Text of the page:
best foreign movies and tv streaming now

(Welcome to Pop Culture Imports, a column that compiles the best foreign movies and TV streaming right now.)

The Cannes Film Festival is in full swing, but for those of you who can’t afford to traipse over to Europe, Pop Culture Imports is the next best thing. Instead of watching prestigious movies in full party regalia next to angry French movie critics, watch some of these subtitled movies instead. This week, the best foreign movies and TV streaming now include Snowpiercer, Amélie, Kaili Blues, a beloved anime remake, and an experimental South Korean short film anthology series. Fire up those subtitles and let’s get streaming.

Best Foreign Movies and TV Streaming Now

Snowpiercer – Netflix

Country: South Korea, Czech Republic

Genre: Post-apocalyptic sci-fi

Director: Bong Joon-ho

Cast: Chris Evans, Song Kang-ho, Tilda Swinton, Jamie Bell, Octavia Spencer, Go Ah-sung, John Hurt, Ed Harris.

Yes, I may be stretching the “foreign-language” label a little with Snowpiercer, which is the embodiment of the perfect cross-cultural collaboration. A Korean filmmaker directs a South Korean and Czech production, in which most of the cast speak English. But Bong Joon-ho‘s harrowing vision of a post-apocalyptic future is too good to pass up. Based on the French graphic novel Le Transperceneige by Jacques Lob, Snowpiercer is set in a near future in which an attempt to stop climate change dramatically backfires, coating the world in a layer of ice and snow and leaving it a uninhabitable wasteland. The only hope for the remainder of humanity is a massive train called Snowpiercer, which runs perpetually on a track across the world. But over the years, the train has become strictly divided by class: the hedonistic elites who live at the front, and the “scum” who struggle to live in squalor in the back. Snowpiercer is a bleak and bracing sci-fi thriller that dares to challenge your ideas about humanity while delivering sleek, heartpounding action. A modern sci-fi classic, it doesn’t get better than this.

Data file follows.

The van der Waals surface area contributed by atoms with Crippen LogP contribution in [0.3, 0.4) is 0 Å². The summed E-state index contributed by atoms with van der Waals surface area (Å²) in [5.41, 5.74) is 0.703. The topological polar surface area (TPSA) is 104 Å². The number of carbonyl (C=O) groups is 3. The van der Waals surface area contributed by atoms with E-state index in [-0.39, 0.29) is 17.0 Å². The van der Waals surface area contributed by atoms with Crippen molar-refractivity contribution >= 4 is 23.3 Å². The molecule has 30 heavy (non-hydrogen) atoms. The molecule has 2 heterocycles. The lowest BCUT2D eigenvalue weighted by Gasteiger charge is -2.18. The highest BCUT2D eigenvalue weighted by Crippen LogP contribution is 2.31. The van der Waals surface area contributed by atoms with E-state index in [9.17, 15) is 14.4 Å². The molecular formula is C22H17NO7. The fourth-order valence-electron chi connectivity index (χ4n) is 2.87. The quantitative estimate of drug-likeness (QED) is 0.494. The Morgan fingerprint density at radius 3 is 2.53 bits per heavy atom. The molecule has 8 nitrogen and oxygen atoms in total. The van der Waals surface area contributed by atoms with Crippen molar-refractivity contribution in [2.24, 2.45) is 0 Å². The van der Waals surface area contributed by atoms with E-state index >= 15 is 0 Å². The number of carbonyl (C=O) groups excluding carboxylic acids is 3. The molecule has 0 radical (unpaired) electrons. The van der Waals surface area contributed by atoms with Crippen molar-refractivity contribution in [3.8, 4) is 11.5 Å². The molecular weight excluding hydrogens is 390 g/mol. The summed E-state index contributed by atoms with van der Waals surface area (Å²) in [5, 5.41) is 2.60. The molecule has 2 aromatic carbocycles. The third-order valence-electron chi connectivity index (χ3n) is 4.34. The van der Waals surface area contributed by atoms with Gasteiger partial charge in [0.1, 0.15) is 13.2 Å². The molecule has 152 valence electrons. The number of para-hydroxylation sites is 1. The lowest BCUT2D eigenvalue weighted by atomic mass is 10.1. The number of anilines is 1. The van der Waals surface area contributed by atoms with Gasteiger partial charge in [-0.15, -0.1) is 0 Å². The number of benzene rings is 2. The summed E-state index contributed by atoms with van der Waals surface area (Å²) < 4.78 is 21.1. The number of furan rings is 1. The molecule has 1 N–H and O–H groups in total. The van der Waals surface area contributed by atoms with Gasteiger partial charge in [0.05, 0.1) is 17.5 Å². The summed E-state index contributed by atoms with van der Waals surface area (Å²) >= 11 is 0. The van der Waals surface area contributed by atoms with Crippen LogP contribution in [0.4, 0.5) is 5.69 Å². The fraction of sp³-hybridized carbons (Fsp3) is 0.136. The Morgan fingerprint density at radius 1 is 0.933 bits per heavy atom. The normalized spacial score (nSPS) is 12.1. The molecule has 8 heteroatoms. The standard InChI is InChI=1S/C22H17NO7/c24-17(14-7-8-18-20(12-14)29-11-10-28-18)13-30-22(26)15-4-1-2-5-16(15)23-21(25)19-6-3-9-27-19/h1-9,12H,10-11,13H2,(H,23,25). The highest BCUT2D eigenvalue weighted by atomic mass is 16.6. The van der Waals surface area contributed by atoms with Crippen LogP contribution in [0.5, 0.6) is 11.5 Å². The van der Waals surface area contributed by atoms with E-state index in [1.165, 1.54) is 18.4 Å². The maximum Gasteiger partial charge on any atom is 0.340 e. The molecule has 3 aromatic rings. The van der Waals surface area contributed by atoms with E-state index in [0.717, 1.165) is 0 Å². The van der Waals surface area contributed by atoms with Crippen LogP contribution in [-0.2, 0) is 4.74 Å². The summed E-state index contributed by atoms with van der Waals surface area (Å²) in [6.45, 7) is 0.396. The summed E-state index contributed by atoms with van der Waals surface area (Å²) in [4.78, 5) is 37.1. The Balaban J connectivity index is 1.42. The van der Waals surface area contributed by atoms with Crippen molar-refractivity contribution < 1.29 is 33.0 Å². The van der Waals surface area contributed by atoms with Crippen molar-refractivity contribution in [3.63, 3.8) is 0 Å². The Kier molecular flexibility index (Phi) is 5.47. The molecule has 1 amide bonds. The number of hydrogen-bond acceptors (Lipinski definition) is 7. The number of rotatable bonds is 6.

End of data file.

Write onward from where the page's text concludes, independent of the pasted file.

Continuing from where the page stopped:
Watch This If You Like: Elysium, War for the Planet of the Apes, V for Vendetta, Chris Evans in a beard.

Kaili Blues – Criterion

Country: China

Genre: Mystery drama

Director: Bi Gan

Cast: Yongzhong Chen, Yue Guo, Linyan Liu, Feiyang Luo, Lixun Xie.

“I’m going to reverse time.” Time becomes fluid in Bi Gan‘s mesmerizing 2015 directorial debut, Kaili Blues, a film that takes the viewer on both a mental and geographic journey through the provinces of rural China. On a plot basis, this film is incredibly simple: Yongzhong Chen plays a country doctor Chen Sheng who embarks on a journey to find his brother’s abandoned child. But as his journey through rural China unfolds, Chen’s journey becomes one through his how past, present, and future, as Bi Gan’s dreamlike, stream-of-consciousness direction blurs the line between fantasy and reality. A hypnotic, contemplative visual tone poem, Kaili Blues marked the debut of a brilliant new director who has recently delivered another acclaimed arthouse film, Long Day’s Journey Into the Night. If you can’t get the chance to watch the latter in theaters, be sure to watch Kaili Blues.

Watch This If You Like: The Tree of Life, Stalker, Wild Strawberries, motorcycles.

Amélie – HBO Go

Country: France

Genre: Romance/Comedy

Director: Jean-Pierre Jeunet

Cast: Audrey Tautou, Mathieu Kassovitz, Jamel Debbouze, Rufus.